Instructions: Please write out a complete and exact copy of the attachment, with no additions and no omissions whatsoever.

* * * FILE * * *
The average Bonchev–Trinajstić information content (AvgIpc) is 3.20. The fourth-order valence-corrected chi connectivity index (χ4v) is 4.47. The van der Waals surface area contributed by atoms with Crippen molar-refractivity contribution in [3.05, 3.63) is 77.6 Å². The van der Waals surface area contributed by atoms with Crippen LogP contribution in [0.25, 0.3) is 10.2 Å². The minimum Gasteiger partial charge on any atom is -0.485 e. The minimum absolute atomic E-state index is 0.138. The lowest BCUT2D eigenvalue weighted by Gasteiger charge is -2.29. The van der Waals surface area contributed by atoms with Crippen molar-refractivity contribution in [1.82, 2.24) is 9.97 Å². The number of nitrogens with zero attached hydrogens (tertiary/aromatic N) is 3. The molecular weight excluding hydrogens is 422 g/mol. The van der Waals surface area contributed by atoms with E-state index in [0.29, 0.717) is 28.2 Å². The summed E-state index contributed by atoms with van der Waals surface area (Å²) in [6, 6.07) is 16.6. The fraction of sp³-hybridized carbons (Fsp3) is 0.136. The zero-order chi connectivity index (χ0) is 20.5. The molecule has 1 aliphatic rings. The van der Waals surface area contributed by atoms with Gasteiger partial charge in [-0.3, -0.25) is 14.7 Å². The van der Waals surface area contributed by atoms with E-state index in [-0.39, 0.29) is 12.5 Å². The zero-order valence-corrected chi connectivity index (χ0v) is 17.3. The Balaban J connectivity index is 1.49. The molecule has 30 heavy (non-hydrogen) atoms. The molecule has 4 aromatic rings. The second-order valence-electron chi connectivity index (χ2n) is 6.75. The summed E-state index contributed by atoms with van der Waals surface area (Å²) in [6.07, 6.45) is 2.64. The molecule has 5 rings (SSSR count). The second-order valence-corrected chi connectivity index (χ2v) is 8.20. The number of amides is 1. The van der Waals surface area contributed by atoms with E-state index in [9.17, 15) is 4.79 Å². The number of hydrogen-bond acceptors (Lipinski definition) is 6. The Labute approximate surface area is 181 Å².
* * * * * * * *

The average Bonchev–Trinajstić information content (AvgIpc) is 3.20. The fourth-order valence-corrected chi connectivity index (χ4v) is 4.47. The van der Waals surface area contributed by atoms with Crippen molar-refractivity contribution in [3.05, 3.63) is 77.6 Å². The van der Waals surface area contributed by atoms with Crippen LogP contribution in [0.25, 0.3) is 10.2 Å². The minimum Gasteiger partial charge on any atom is -0.485 e. The minimum absolute atomic E-state index is 0.138. The lowest BCUT2D eigenvalue weighted by Gasteiger charge is -2.29. The van der Waals surface area contributed by atoms with Crippen molar-refractivity contribution in [1.82, 2.24) is 9.97 Å². The number of nitrogens with zero attached hydrogens (tertiary/aromatic N) is 3. The molecular weight excluding hydrogens is 422 g/mol. The van der Waals surface area contributed by atoms with E-state index in [0.29, 0.717) is 28.2 Å². The summed E-state index contributed by atoms with van der Waals surface area (Å²) in [6, 6.07) is 16.6. The fraction of sp³-hybridized carbons (Fsp3) is 0.136. The zero-order chi connectivity index (χ0) is 20.5. The molecule has 1 aliphatic rings. The van der Waals surface area contributed by atoms with Gasteiger partial charge in [-0.3, -0.25) is 14.7 Å². The van der Waals surface area contributed by atoms with E-state index in [-0.39, 0.29) is 12.5 Å². The zero-order valence-corrected chi connectivity index (χ0v) is 17.3. The Balaban J connectivity index is 1.49. The molecule has 30 heavy (non-hydrogen) atoms. The molecule has 4 aromatic rings. The second-order valence-electron chi connectivity index (χ2n) is 6.75. The summed E-state index contributed by atoms with van der Waals surface area (Å²) in [6.07, 6.45) is 2.64. The molecule has 5 rings (SSSR count). The second-order valence-corrected chi connectivity index (χ2v) is 8.20. The number of amides is 1. The van der Waals surface area contributed by atoms with E-state index in [9.17, 15) is 4.79 Å². The number of hydrogen-bond acceptors (Lipinski definition) is 6. The Labute approximate surface area is 181 Å².